Furthermore, not only heuristics in AEK but also in TEK often involve unique aspects that need to be acknowledged in a more fine-grained comparison of epistemic strategies. For example, AEK commonly employs epistemic strategies that are holistic in the sense of addressing dynamics of ecosystems at the macro-level while avoiding mechanistic decomposition in terms of productively organized entities and activities. However, we argued in the context of Berkes’ case study of Caribou that many heuristics in TEK need to be understood as holistic in much wider sense of being entangled with the ethics, worldview, and way of life of Indigenous and other local communities. Of course, AEK is also entangled with values and worldviews of Western researchers and wider issues of interrelatedness are not exclusive to TEK. At the same time, Berkes discussion makes it very clear that many Cree heuristics are very different from heuristics that are employed by AEK as they are shaped by unique metaphysical beliefs (e.g. animals deciding to be caught) and values (e.g. how to respect a caribou) of Chisasibi Cree worldview. Even if AEK is not exclusively mechanistic, holistic heuristics in TEK will often be clearly distinguished from AEK heuristics in how they integrate metaphysical, spiritual, and ethical commitments of traditional communities.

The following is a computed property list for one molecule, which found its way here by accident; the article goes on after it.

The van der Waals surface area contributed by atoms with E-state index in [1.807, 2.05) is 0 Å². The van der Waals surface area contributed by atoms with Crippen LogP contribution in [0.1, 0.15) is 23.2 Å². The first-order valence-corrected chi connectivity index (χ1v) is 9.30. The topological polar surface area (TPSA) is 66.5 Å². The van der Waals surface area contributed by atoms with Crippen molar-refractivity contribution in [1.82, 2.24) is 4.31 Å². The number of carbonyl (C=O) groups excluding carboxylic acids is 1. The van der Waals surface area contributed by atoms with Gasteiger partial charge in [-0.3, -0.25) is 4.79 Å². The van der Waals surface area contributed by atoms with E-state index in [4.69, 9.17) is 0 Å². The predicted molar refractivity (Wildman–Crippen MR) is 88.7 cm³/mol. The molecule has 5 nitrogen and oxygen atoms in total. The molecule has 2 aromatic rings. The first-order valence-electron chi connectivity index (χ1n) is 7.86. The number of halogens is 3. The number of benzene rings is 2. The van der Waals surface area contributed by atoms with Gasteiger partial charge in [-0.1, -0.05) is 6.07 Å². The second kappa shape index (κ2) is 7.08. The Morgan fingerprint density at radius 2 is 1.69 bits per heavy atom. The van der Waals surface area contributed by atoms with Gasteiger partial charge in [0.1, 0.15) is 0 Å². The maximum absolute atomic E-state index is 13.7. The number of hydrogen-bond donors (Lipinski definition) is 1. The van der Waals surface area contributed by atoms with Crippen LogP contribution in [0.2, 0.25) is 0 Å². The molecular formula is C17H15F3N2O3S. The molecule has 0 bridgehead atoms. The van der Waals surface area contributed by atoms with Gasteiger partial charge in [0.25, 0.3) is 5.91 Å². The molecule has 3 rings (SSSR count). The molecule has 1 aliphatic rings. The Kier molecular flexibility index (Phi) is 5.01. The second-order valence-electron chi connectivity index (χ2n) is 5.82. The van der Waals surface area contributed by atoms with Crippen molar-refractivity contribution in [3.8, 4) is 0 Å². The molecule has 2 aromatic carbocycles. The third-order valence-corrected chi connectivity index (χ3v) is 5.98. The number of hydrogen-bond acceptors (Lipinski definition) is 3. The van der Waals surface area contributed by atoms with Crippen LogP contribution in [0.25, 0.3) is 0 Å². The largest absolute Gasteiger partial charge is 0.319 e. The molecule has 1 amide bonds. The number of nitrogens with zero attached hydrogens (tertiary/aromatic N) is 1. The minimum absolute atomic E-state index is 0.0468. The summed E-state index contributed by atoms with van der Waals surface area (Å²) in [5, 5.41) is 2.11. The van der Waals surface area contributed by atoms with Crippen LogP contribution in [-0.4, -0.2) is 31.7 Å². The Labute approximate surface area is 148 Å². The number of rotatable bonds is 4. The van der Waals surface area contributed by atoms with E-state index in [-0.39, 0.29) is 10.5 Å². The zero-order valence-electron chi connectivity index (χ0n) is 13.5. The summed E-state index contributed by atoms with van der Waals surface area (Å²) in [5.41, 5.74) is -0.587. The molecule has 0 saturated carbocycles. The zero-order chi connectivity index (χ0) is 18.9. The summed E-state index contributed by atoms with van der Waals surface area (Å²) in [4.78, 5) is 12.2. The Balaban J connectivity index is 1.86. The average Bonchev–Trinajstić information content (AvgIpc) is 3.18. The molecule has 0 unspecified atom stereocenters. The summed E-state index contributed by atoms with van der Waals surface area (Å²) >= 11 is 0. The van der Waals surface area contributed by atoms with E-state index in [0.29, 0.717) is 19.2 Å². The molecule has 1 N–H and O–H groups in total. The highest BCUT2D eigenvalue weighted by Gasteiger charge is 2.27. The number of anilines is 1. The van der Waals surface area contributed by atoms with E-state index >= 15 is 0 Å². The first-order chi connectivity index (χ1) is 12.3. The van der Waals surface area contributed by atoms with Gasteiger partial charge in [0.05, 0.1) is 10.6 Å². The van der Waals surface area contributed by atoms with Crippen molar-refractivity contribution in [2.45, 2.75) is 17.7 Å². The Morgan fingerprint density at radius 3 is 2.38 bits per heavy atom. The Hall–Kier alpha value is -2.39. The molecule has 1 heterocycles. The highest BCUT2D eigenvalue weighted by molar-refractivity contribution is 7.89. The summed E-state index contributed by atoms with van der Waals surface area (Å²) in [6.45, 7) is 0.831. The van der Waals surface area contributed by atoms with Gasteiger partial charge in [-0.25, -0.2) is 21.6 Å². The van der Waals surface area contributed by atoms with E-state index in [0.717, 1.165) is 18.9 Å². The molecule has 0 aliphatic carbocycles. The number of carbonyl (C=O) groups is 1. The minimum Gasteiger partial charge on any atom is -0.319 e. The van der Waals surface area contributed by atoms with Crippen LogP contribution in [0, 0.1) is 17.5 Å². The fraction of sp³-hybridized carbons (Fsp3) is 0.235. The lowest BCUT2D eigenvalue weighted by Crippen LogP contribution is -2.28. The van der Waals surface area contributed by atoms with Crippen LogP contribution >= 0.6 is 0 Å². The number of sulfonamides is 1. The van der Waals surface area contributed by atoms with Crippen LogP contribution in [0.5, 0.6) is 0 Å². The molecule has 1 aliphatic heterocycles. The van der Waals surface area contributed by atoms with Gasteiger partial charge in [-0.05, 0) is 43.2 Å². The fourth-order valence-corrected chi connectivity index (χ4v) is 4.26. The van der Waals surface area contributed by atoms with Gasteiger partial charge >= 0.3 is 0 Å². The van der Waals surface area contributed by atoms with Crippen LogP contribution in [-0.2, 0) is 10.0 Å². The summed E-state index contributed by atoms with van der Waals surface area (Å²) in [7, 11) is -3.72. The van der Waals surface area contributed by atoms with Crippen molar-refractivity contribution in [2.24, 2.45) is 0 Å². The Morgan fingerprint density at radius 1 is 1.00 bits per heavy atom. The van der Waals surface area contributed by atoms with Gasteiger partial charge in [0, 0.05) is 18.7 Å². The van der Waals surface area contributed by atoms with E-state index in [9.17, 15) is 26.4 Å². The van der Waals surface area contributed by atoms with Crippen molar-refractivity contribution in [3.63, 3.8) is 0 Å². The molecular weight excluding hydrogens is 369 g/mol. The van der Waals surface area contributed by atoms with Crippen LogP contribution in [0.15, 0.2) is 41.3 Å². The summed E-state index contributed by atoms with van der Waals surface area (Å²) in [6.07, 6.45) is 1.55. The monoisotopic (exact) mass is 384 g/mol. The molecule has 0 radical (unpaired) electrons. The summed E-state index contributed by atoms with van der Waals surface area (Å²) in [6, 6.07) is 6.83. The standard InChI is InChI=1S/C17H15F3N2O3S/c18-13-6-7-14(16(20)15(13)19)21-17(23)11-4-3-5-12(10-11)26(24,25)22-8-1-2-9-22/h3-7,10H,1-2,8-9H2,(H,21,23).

The rejection of a simple mechanism–holism divide does therefore not collapse differences between AEK and TEK but provides opportunities to locate differences in more specific practices. Holders of AEK and TEK both employ diverse epistemic toolboxes that include mechanistic and holistic strategies but that does not imply that they are using identical strategies. Locating both similarities and differences in specific practices beyond a simple mechanism–holism divide is not only an interesting theoretical task for philosophy of science but can contribute to epistemologically and politically more adequate practices of co-creation. Understanding similarities (both through mechanistic resources of TEK and holistic aspects of AEK) is important for finding common ground in co-creation and avoiding an artificial divide between knowledge systems. Understanding differences (both in quantitative and qualitative characteristics of heuristics) is important for taking the unique characteristics of TEK seriously and avoiding its inadequate assimilation into academic research.